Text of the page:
On this blog, there have been many discussion of planning over different spatial scales and ownerships. In yesterday’s AP story in the San Jose Mercury News about an assessment in Southern California toward an all-lands approach.
PASADENA, Calif.—The National Park Service is beginning a lengthy study on ways to conserve corridors of wilderness around the intense urbanization of Los Angeles.
Officials suggested Friday that the outcome would likely be a proposal to Congress for collaborative management between the National Park Service, U.S. Forest Service and public-private partnerships, but property rights advocates charged that it will lead to a land-grab for a national park.
The story included this interesting (hopefully) misspelling:
Smeck said the process will include a series of meetings this summer to gather public input and identify stakeholders. Officials will determine which areas rise to national importance and study how the Park Service might fight in with existing entities doing conservation work.
A different take on the same thing showed up yesterday in the Pasadena Star
PASADENA – U.S. Forest Service officials announced Friday the beginning of a five-year study of an open space that stretches from the Santa Monica range to the San Gabriel Mountains.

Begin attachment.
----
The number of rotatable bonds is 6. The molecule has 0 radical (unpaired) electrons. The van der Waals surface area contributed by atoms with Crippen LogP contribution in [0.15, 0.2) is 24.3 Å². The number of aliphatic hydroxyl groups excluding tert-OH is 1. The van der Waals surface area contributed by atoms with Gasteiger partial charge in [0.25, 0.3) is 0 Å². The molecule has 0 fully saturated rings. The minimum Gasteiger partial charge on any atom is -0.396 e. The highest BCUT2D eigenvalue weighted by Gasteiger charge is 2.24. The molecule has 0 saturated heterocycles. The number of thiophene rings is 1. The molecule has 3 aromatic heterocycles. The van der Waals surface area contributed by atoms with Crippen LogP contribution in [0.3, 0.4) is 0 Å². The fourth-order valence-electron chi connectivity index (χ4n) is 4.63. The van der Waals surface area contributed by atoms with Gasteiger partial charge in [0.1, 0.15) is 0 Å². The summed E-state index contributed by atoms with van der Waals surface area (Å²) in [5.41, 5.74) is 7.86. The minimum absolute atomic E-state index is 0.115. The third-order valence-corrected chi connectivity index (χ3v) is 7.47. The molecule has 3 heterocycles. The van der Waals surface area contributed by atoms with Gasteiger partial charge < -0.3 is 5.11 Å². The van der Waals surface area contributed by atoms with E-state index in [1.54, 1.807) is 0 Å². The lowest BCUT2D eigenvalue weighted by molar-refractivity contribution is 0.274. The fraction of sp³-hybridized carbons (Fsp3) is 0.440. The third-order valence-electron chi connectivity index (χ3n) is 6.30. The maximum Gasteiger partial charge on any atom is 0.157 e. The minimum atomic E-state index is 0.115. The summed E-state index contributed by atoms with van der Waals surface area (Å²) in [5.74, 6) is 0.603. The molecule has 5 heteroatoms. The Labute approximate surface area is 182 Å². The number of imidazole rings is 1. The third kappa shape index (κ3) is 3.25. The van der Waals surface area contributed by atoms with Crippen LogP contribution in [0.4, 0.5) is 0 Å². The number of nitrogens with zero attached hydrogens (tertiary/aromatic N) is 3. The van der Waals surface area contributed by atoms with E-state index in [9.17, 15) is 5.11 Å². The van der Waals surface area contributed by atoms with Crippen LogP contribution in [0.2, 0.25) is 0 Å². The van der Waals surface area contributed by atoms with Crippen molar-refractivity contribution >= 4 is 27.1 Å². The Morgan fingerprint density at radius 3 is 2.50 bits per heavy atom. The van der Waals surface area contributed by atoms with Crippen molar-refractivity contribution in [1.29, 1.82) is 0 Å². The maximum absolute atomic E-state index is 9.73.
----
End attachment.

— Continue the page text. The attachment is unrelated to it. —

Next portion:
The Rim of the Valley Corridor includes private and public land from the Santa Monica Mountains, Santa Susanna Mountains, San Gabriel Mountains, Verdugo Mountains and San Rafael Hills.
The Forest Service wants to bring the lands under federal protection and would study the possibilities of trail development, land acquisition and preservation of wildlife corridors that connect different sections of open space in the area.
Read more: http://www.pasadenastarnews.com/news/ci_15231347#ixzz0pzxqGQ9l
It’s interesting how the two different stories described the role of the Park Service compared to the Forest Service. The creative aspect is to take an “all lands” approach and for only $500K over 4 years, and the fact that is is not part of an NFMA process. It is also interesting that the AP story talks about “wilderness” in a kind of generic way..
“The question then became decades later, would we feel the same foresight? Would we be able to anticipate the same kind of growth in population, the same need to proactively try to preserve this incredible wilderness area?” said Schiff, whose district includes foothill communities along the wilderness areas.
So it is not particularly clear from these news stories if the assessment is for land allocations within the Forest Service land, to identify potential acquisitions and easements, to give the Park Service a larger role in collaboration, to “protect wilderness” or all of the above.